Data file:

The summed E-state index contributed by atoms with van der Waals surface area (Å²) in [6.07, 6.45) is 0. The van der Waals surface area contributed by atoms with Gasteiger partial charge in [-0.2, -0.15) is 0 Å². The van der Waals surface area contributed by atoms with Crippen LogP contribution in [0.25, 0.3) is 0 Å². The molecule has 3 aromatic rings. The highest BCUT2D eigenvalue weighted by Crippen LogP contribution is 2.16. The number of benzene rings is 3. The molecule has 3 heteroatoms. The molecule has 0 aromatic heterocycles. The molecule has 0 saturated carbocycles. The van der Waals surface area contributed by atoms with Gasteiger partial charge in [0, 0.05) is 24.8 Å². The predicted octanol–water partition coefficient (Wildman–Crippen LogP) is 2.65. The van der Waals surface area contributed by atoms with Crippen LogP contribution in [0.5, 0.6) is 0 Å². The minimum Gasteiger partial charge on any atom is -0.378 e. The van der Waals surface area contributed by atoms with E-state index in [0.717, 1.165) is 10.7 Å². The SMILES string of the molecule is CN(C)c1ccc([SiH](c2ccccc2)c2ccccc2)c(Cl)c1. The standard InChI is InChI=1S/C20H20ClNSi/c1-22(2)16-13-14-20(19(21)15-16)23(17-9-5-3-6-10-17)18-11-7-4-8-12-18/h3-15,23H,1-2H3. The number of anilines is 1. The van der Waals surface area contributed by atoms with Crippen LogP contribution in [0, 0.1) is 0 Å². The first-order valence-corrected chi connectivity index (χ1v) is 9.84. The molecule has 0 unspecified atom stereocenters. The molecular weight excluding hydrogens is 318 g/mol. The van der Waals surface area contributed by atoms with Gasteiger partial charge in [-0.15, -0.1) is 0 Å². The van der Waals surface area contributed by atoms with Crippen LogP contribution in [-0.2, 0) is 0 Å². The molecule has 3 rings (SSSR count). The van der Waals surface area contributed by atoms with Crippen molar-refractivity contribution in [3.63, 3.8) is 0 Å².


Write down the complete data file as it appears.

The summed E-state index contributed by atoms with van der Waals surface area (Å²) in [6.07, 6.45) is 0. The van der Waals surface area contributed by atoms with Gasteiger partial charge in [-0.2, -0.15) is 0 Å². The van der Waals surface area contributed by atoms with Crippen LogP contribution in [0.25, 0.3) is 0 Å². The molecule has 3 aromatic rings. The highest BCUT2D eigenvalue weighted by Crippen LogP contribution is 2.16. The number of benzene rings is 3. The molecule has 3 heteroatoms. The molecule has 0 aromatic heterocycles. The molecule has 0 saturated carbocycles. The van der Waals surface area contributed by atoms with Gasteiger partial charge in [0, 0.05) is 24.8 Å². The predicted octanol–water partition coefficient (Wildman–Crippen LogP) is 2.65. The van der Waals surface area contributed by atoms with Crippen LogP contribution in [0.5, 0.6) is 0 Å². The minimum Gasteiger partial charge on any atom is -0.378 e. The van der Waals surface area contributed by atoms with E-state index in [0.717, 1.165) is 10.7 Å². The SMILES string of the molecule is CN(C)c1ccc([SiH](c2ccccc2)c2ccccc2)c(Cl)c1. The standard InChI is InChI=1S/C20H20ClNSi/c1-22(2)16-13-14-20(19(21)15-16)23(17-9-5-3-6-10-17)18-11-7-4-8-12-18/h3-15,23H,1-2H3. The number of anilines is 1. The van der Waals surface area contributed by atoms with Crippen LogP contribution in [0, 0.1) is 0 Å². The first-order valence-corrected chi connectivity index (χ1v) is 9.84. The molecule has 0 unspecified atom stereocenters. The molecular weight excluding hydrogens is 318 g/mol. The van der Waals surface area contributed by atoms with Gasteiger partial charge in [-0.15, -0.1) is 0 Å². The van der Waals surface area contributed by atoms with Crippen LogP contribution in [-0.2, 0) is 0 Å². The molecule has 3 rings (SSSR count). The van der Waals surface area contributed by atoms with Crippen molar-refractivity contribution in [3.63, 3.8) is 0 Å².